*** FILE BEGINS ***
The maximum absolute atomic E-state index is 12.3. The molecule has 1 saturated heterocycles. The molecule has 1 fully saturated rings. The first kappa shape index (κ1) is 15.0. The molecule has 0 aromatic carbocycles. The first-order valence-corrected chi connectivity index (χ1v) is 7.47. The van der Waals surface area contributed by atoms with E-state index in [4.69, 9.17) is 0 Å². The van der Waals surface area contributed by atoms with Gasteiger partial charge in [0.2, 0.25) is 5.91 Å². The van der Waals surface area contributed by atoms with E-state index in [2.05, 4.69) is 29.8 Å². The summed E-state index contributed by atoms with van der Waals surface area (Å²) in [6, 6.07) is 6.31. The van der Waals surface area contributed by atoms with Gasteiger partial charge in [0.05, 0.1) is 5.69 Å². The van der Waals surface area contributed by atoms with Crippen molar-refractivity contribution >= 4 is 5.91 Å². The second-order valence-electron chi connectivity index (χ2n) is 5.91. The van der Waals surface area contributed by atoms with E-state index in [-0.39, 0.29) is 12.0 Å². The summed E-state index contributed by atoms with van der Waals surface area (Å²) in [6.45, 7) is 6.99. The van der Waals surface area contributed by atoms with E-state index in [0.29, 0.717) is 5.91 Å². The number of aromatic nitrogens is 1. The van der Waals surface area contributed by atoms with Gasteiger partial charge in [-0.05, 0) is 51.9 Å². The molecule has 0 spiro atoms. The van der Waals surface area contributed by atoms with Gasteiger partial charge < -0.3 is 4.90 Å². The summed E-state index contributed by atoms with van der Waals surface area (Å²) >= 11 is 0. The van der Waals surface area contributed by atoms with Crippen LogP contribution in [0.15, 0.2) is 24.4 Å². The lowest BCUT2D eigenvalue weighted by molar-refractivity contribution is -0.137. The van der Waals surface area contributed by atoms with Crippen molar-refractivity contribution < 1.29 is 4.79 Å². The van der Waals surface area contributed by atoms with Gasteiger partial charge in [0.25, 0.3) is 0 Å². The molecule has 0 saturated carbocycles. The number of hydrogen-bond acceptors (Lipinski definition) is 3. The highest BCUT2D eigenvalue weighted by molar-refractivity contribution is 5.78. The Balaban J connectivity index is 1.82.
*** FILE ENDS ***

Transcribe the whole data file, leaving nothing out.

The maximum absolute atomic E-state index is 12.3. The molecule has 1 saturated heterocycles. The molecule has 1 fully saturated rings. The first kappa shape index (κ1) is 15.0. The molecule has 0 aromatic carbocycles. The first-order valence-corrected chi connectivity index (χ1v) is 7.47. The van der Waals surface area contributed by atoms with E-state index in [4.69, 9.17) is 0 Å². The van der Waals surface area contributed by atoms with Gasteiger partial charge in [0.2, 0.25) is 5.91 Å². The van der Waals surface area contributed by atoms with E-state index in [2.05, 4.69) is 29.8 Å². The summed E-state index contributed by atoms with van der Waals surface area (Å²) in [6, 6.07) is 6.31. The van der Waals surface area contributed by atoms with Gasteiger partial charge in [0.05, 0.1) is 5.69 Å². The van der Waals surface area contributed by atoms with Crippen molar-refractivity contribution >= 4 is 5.91 Å². The second-order valence-electron chi connectivity index (χ2n) is 5.91. The van der Waals surface area contributed by atoms with E-state index in [-0.39, 0.29) is 12.0 Å². The summed E-state index contributed by atoms with van der Waals surface area (Å²) in [6.45, 7) is 6.99. The van der Waals surface area contributed by atoms with E-state index in [0.29, 0.717) is 5.91 Å². The number of aromatic nitrogens is 1. The van der Waals surface area contributed by atoms with Gasteiger partial charge in [-0.05, 0) is 51.9 Å². The molecule has 0 spiro atoms. The van der Waals surface area contributed by atoms with Gasteiger partial charge < -0.3 is 4.90 Å². The summed E-state index contributed by atoms with van der Waals surface area (Å²) >= 11 is 0. The van der Waals surface area contributed by atoms with Crippen LogP contribution in [0.15, 0.2) is 24.4 Å². The lowest BCUT2D eigenvalue weighted by molar-refractivity contribution is -0.137. The van der Waals surface area contributed by atoms with Crippen molar-refractivity contribution < 1.29 is 4.79 Å². The van der Waals surface area contributed by atoms with Gasteiger partial charge in [0.25, 0.3) is 0 Å². The molecule has 0 saturated carbocycles. The number of hydrogen-bond acceptors (Lipinski definition) is 3. The highest BCUT2D eigenvalue weighted by molar-refractivity contribution is 5.78. The Balaban J connectivity index is 1.82.